On May 26, the FBI announced it was reviewing the incident at the request of the Minneapolis Police Department.[​86][​87] On May 28, the United States Department of Justice released a joint statement with the FBI, saying that their investigation into Floyd's death was "a top priority" and outlining the investigation's next steps: a "comprehensive investigation will compile all available information and thoroughly evaluate evidence and information obtained from witnesses ... If it is determined that there has been a violation of federal law, criminal charges will be sought".[​32][​88][​89] The Wall Street Journal called this statement "notably strong", given that the department "often takes a more muted tone in describing continuing investigations".[​32]

State civil rights action


The Minnesota Department of Human Rights opened an investigation into the practices of the Minneapolis Police Department on June 2.[​90][​91] On June 5, the Minneapolis City Council authorized the mayor to enter into a restraining order with the State of Minnesota banning choke holds and neck restraints, requiring police officers to intervene against other officers' use of excessive force, and requiring authorization from the police chief or other designate before using crowd-control weapons such as chemical agents and rubber bullets.[​92][​93] On June 8, a Hennepin County Court judge ordered the Minneapolis Police Department to cooperate with a civil rights investigation, and extended the restrictions on the department to require that the chief make discipline decisions in a timely and transparent manner, and that certain outside investigators be given authority to audit[further explanation needed] body-worn camera footage and to file or amend complaints on behalf of the Minneapolis Civil Rights Department.[​94][​95]

Memorials and protests

Main article: George Floyd protests
Protesters on May 26 at the site where Floyd was killed[​96]
A memorial vigil at Yates High School, from which Floyd graduated, in Houston, Texas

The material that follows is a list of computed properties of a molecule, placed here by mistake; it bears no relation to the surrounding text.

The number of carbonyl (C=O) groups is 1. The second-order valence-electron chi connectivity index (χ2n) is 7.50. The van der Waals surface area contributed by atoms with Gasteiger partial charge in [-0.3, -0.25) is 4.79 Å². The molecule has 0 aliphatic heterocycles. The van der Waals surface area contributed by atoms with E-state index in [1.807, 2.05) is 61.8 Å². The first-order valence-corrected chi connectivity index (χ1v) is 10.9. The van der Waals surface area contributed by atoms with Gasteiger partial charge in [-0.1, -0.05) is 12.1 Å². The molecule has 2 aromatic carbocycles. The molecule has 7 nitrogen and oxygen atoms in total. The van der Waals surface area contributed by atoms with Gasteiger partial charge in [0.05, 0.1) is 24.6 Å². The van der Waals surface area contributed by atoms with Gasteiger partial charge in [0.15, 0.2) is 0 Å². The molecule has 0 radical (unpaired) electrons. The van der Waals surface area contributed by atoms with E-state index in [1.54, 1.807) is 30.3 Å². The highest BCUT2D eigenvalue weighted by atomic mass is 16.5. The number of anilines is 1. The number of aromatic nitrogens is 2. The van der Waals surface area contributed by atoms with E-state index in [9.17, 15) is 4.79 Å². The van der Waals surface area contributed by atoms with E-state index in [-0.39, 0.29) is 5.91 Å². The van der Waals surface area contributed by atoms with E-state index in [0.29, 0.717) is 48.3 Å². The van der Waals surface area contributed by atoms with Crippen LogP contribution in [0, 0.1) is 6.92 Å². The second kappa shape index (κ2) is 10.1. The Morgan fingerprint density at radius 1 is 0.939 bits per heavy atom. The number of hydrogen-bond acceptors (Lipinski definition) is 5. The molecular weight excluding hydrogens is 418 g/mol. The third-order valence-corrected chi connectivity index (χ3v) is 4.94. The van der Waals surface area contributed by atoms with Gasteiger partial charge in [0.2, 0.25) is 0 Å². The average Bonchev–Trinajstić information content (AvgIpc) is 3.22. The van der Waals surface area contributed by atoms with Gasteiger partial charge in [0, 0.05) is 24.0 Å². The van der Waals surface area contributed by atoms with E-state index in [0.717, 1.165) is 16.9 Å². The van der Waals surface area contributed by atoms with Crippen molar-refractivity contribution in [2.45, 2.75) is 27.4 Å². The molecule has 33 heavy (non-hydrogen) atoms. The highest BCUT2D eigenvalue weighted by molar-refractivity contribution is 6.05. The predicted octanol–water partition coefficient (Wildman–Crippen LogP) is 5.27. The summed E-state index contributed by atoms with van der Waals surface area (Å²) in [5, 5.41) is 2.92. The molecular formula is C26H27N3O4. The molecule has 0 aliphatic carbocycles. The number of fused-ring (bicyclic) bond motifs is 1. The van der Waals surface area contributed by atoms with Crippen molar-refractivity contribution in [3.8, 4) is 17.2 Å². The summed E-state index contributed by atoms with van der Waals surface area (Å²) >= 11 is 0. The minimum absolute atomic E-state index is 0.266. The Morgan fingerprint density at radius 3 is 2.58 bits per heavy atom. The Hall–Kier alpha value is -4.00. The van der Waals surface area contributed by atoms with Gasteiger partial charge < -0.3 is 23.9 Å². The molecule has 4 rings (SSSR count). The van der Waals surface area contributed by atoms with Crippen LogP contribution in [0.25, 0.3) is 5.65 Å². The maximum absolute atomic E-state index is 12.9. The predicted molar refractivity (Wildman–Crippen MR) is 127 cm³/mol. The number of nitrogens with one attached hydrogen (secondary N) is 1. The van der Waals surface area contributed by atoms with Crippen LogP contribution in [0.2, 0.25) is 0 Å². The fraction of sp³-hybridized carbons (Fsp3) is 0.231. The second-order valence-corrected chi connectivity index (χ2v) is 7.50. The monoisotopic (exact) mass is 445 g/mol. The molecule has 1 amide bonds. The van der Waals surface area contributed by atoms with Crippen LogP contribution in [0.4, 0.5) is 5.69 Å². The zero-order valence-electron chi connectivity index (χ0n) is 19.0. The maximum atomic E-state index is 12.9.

Along Floyd's funeral procession route in Pearland, Texas on June 9
The area around the location at which Floyd was killed became a makeshift memorial throughout May 26, with many placards paying tribute to him and referencing the Black Lives Matter movement.[​97] As the day progressed, more people showed up to demonstrate against Floyd's death. The crowd, estimated to be in the hundreds of people,[​98][​99][​100][​101] then marched to the 3rd Precinct of the Minneapolis Police.[​100] Participants used posters and slogans with phrases such as "Justice for George", "I can't breathe", and "Black Lives Matter".[​102]

The protests were initially peaceful, but later there was vandalism of stores; at the 3rd Precinct police station windows were broken and fires set.[​103][​104][​105][​106] Police in riot gear used tear gas, flash grenades, rubber bullets and smoke bombs, and some protesters threw rocks at the police.[​100][​107] The media highlighted the apparent differences in aggression between the police response to these protests versus the more measured response to the 2020 United States anti-lockdown protests featuring gun-wielding white protesters.[​107][​108] This sentiment also spread on social media.[​109]

While peaceful protests continued, others again became violent after sundown, with the pattern repeating for several days.[​110][​31] As of June 9, the Star Tribune estimated 570 businesses in the Minneapolis–St. Paul area had been vandalized or destroyed, including 67 destroyed by fire.[​111]